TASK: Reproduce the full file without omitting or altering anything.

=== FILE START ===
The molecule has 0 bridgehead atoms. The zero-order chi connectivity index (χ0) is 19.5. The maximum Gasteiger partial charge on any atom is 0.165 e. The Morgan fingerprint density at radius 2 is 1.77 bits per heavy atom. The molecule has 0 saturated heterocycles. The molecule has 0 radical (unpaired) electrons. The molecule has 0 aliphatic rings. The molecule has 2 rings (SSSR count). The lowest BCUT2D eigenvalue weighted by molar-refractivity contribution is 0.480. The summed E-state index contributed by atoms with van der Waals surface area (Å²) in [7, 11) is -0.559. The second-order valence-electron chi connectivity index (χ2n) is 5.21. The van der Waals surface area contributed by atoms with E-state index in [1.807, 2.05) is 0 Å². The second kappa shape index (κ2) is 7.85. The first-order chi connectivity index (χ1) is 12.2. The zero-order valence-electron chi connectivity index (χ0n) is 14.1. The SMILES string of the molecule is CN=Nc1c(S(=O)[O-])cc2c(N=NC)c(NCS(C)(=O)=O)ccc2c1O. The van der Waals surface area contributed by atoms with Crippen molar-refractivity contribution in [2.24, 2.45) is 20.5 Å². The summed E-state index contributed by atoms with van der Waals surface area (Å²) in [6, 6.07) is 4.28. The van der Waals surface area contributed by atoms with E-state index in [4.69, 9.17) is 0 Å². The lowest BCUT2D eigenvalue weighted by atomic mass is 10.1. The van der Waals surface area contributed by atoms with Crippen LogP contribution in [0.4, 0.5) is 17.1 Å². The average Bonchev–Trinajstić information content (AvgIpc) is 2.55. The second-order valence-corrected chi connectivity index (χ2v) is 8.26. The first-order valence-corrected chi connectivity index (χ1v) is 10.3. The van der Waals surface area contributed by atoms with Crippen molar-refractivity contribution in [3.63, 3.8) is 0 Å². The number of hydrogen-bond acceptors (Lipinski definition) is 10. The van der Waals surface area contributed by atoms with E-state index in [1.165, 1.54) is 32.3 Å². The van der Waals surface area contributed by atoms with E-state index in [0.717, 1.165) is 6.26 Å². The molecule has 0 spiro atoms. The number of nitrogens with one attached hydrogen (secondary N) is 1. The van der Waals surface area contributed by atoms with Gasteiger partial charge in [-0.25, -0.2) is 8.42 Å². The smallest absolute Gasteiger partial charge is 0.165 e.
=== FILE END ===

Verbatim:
The molecule has 0 bridgehead atoms. The zero-order chi connectivity index (χ0) is 19.5. The maximum Gasteiger partial charge on any atom is 0.165 e. The Morgan fingerprint density at radius 2 is 1.77 bits per heavy atom. The molecule has 0 saturated heterocycles. The molecule has 0 radical (unpaired) electrons. The molecule has 0 aliphatic rings. The molecule has 2 rings (SSSR count). The lowest BCUT2D eigenvalue weighted by molar-refractivity contribution is 0.480. The summed E-state index contributed by atoms with van der Waals surface area (Å²) in [7, 11) is -0.559. The second-order valence-electron chi connectivity index (χ2n) is 5.21. The van der Waals surface area contributed by atoms with E-state index in [1.807, 2.05) is 0 Å². The second kappa shape index (κ2) is 7.85. The first-order chi connectivity index (χ1) is 12.2. The zero-order valence-electron chi connectivity index (χ0n) is 14.1. The SMILES string of the molecule is CN=Nc1c(S(=O)[O-])cc2c(N=NC)c(NCS(C)(=O)=O)ccc2c1O. The van der Waals surface area contributed by atoms with Crippen molar-refractivity contribution in [2.24, 2.45) is 20.5 Å². The summed E-state index contributed by atoms with van der Waals surface area (Å²) in [6, 6.07) is 4.28. The van der Waals surface area contributed by atoms with E-state index in [4.69, 9.17) is 0 Å². The lowest BCUT2D eigenvalue weighted by atomic mass is 10.1. The van der Waals surface area contributed by atoms with Crippen LogP contribution in [0.4, 0.5) is 17.1 Å². The average Bonchev–Trinajstić information content (AvgIpc) is 2.55. The second-order valence-corrected chi connectivity index (χ2v) is 8.26. The first-order valence-corrected chi connectivity index (χ1v) is 10.3. The van der Waals surface area contributed by atoms with Crippen molar-refractivity contribution in [3.63, 3.8) is 0 Å². The number of hydrogen-bond acceptors (Lipinski definition) is 10. The van der Waals surface area contributed by atoms with E-state index in [1.165, 1.54) is 32.3 Å². The van der Waals surface area contributed by atoms with E-state index in [0.717, 1.165) is 6.26 Å². The molecule has 0 spiro atoms. The number of nitrogens with one attached hydrogen (secondary N) is 1. The van der Waals surface area contributed by atoms with Gasteiger partial charge in [-0.25, -0.2) is 8.42 Å². The smallest absolute Gasteiger partial charge is 0.165 e.